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Jordan credit rating down over political turmoil | ASHARQ AL-AWSAT English Archive 2005 -2017
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AMMAN, (AFP) — Moody’s and Standard & Poor’s on Tuesday expressed concern about Jordan’s economy and political turmoil, revising the outlook on its foreign and local currency to negative from stable.

Moody’s lowered the outlook on Jordan’s “Ba2” foreign currency government bond rating to negative from stable because of political turmoil in the Arab world.

It said it has also “downgraded the government’s local currency bond rating to Ba2 with a negative outlook from Baa3,” and Jordan’s local currency ceilings were downgraded to Baa1 from A3.

“Jordan does not display limited capital mobility. Nor is there evidence of a significant bias in the government’s ability or willingness to service its debt in favour of local currency,” it added.

“This rating action also reflects higher fiscal and economic downside risks,” Moody’s said.

It warned that it may downgrade Jordan’s Ba2 government ratings “if there were disruptive political turmoil that threatened a structural weakening of Jordan’s credit fundamentals relative to rating peers.”

This could include a deterioration in the balance of payments leading to a significant decline in official foreign exchange reserves or a sustained fiscal slippage that caused a jump in public debt, it said.

Meanwhile, Standard & Poor’s lowered long-term and short-term local currency ratings on Jordan to “BB+/B” from “BBB-/A-3.”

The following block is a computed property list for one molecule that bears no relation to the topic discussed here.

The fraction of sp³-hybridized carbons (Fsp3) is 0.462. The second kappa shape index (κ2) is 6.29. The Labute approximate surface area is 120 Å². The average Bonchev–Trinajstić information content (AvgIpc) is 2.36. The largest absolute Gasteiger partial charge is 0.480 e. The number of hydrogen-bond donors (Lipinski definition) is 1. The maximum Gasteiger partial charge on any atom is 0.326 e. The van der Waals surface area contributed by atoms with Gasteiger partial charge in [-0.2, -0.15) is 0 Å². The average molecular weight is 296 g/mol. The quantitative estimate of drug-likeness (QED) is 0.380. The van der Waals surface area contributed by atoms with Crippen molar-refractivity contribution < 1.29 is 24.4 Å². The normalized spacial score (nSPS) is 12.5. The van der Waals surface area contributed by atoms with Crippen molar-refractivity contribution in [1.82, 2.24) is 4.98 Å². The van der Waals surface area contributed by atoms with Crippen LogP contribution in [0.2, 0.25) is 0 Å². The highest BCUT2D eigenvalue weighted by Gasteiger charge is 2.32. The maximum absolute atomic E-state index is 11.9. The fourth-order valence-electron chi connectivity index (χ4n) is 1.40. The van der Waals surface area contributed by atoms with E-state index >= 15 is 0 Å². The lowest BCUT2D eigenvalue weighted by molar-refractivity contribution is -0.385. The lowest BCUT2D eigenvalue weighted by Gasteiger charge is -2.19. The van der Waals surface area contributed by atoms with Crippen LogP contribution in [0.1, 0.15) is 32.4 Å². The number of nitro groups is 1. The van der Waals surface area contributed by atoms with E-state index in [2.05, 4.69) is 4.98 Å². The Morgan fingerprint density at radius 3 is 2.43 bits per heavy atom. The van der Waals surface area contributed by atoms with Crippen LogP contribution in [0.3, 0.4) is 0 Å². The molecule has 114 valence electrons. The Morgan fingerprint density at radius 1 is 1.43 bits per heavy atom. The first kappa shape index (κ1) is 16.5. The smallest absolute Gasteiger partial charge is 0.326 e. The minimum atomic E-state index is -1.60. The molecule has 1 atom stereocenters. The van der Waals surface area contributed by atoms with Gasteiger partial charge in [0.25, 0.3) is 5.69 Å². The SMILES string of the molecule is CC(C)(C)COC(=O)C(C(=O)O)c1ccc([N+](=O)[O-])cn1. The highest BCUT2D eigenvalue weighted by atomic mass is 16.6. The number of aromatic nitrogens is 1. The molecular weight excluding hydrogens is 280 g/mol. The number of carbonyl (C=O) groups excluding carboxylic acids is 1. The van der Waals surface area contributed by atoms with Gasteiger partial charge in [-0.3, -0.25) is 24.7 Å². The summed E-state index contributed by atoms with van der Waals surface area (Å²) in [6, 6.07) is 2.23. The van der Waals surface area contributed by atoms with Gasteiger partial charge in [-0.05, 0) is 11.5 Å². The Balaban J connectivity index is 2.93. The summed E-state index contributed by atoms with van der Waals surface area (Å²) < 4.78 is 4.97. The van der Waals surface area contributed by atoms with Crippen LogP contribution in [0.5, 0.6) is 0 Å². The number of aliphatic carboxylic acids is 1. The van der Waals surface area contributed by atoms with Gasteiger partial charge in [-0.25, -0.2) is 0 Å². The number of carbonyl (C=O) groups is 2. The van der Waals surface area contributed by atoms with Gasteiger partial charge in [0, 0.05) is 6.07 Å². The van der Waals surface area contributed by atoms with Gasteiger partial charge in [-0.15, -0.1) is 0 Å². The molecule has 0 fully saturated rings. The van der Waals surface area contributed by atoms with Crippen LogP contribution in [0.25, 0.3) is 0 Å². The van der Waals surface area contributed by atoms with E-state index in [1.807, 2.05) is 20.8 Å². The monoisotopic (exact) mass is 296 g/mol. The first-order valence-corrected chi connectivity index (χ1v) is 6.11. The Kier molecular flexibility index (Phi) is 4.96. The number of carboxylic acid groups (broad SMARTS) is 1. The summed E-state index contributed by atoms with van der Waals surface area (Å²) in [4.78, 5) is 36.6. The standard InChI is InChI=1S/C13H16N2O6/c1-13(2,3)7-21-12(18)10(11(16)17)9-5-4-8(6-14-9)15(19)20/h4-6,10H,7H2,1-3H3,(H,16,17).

“We revised the outlook on the long-term foreign currency and local currency ratings to negative from stable. The recovery rating of ‘4’ is unchanged,” it said in a statement.

“At the same time, we left unchanged Jordan’s ‘BBB-‘ transfer and convertibility assessment.”

The two credit rating agencies said political turmoil in the region, including Jordan, were behind their decisions.

“We believe ongoing turmoil will lower Jordan’s medium-term growth prospects and damage its public finances, so we are lowering the local currency long-term and short-term ratings,” Standard & Poor’s credit analyst Luc Marchand said.

For its part, Moody’s said its announcement was triggered by its “concern that fiscal and economic downside risks related to ongoing turmoil in the region have risen following events in Tunisia and Egypt.”

Jordan’s King Abdullah II last week sacked the government and appointed a new prime minister to push through reforms to counter popular discontent inspired by Tunisia’s revolt and anti-regime protests in Egypt.

The tiny desert kingdom faces several chronic socio-economic challenges, including a high rate of unemployment, which is officially reported to be 12.5 percent.

“Moody’s notes that this is one of the higher rates in the region and similar to that of Tunisia. Poverty is also reported to be widespread and corruption is perceived to be an issue,” said the agency.

“Moreover, over the past year, consumer price inflation increased to around six percent in December.”

Standard & Poor’s said “… if the new government is able to address public grievances in a manner supportive of public finances and external investor confidence, then we believe the ratings could stabilise at the current levels.”